Government would ‘consider’ holding a weapons amnesty

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A WEAPONS amnesty in Jersey is ‘certainly something’ the government would ‘consider’, according to the Home Affairs Minister, who spoke after a number of Constables called for a review of the Island’s firearms law.

Deputy Helen Miles has previously said that while there was ‘no specific cause for concern’, she was in favour of a review of the legislation.

And she has not ruled out an amnesty period similar to one seen in Alderney recently which resulted in a sizeable haul of weapons – including shotguns, handguns and rifles along with spearguns, an assortment of knives, a decorative sword, 200 crossbow bolts and a medieval flail – being handed over to the Island’s police force.

An amnesty provides the opportunity for anyone to safely hand over unwanted weapons without being referred for prosecution for unlawful possession of illegal items.

In 2006, the Home Affairs Scrutiny Panel made a number of recommendations to tighten the Island’s gun laws, which were formulated in the 1990s and passed in 2000. The group’s recommendations included holding a gun amnesty.

In April 2021, Jersey had 1,277 firearms certificate holders, and as of November 2020 the total number of registered firearms held was 8,982.

St Martin Constable Karen Shenton-Stone said: ‘The high percentage of gun holders on the Island is worrying, and the law needs tightening again.’

Deputy Miles suggested that a firearms amnesty would be one possible option open to the government.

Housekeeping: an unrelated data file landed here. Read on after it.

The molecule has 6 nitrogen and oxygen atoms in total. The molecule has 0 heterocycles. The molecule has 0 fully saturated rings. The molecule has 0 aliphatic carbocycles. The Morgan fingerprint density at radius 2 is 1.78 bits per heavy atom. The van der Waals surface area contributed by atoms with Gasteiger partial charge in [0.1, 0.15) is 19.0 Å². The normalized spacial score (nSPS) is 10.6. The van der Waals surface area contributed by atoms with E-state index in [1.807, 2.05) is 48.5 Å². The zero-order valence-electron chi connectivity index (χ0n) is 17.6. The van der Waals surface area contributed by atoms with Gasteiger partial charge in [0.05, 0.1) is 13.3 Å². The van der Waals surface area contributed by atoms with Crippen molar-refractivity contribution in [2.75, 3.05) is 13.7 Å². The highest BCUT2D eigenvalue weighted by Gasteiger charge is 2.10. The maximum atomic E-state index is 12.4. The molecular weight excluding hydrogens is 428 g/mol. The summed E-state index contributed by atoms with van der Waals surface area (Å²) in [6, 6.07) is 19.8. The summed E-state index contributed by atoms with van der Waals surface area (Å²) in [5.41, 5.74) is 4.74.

She said: ‘Previously, an amnesty has always been tied into changing the legislation.

‘Before we changed any legislation, we have given people the opportunity to get rid of stuff that they maybe shouldn’t have.’

Discussing the upcoming review of Jersey’s firearms legislation, Deputy Miles added: ‘This time around, it is certainly something that we will consider.

‘You would like to think there wouldn’t be much of a response, but every time people have an amnesty, it’s amazing what comes out.

‘[During ] the last amnesty we had a lot of German pistols from the war, bullets – that sort of thing.’

Ex-Centenier Jim Rigby, who was a firearms officer at the time of the previous amnesty, said along with knives, bayonets and bazookas, the authorities had also received a Kalashnikov rifle in ‘terrible, dangerous condition’.

In November 2017, a gun and knife amnesty in Guernsey saw 69 weapons handed over during the campaign’s first 48 hours, including a nunchaku, a flail mace, seven shotguns of various calibres, pistols, BB guns and 607 pieces of ammunition.

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